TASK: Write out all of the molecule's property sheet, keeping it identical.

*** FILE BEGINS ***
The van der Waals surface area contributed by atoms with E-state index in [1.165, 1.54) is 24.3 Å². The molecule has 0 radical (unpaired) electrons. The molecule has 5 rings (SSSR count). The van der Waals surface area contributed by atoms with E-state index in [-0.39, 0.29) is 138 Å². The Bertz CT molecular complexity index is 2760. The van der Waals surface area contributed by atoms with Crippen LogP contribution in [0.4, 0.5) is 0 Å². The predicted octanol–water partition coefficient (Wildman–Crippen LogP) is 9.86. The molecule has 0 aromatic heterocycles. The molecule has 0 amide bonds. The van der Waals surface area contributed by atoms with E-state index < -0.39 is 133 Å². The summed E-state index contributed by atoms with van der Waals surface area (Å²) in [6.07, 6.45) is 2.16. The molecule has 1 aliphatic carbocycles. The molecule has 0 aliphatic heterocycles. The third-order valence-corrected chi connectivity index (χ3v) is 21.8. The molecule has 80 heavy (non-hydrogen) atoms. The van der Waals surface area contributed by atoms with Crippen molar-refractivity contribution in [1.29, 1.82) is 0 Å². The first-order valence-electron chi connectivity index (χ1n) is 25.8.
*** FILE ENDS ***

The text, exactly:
The van der Waals surface area contributed by atoms with E-state index in [1.165, 1.54) is 24.3 Å². The molecule has 0 radical (unpaired) electrons. The molecule has 5 rings (SSSR count). The van der Waals surface area contributed by atoms with E-state index in [-0.39, 0.29) is 138 Å². The Bertz CT molecular complexity index is 2760. The van der Waals surface area contributed by atoms with Crippen LogP contribution in [0.4, 0.5) is 0 Å². The predicted octanol–water partition coefficient (Wildman–Crippen LogP) is 9.86. The molecule has 0 aromatic heterocycles. The molecule has 0 amide bonds. The van der Waals surface area contributed by atoms with E-state index < -0.39 is 133 Å². The summed E-state index contributed by atoms with van der Waals surface area (Å²) in [6.07, 6.45) is 2.16. The molecule has 1 aliphatic carbocycles. The molecule has 0 aliphatic heterocycles. The third-order valence-corrected chi connectivity index (χ3v) is 21.8. The molecule has 80 heavy (non-hydrogen) atoms. The van der Waals surface area contributed by atoms with Crippen molar-refractivity contribution in [1.29, 1.82) is 0 Å². The first-order valence-electron chi connectivity index (χ1n) is 25.8.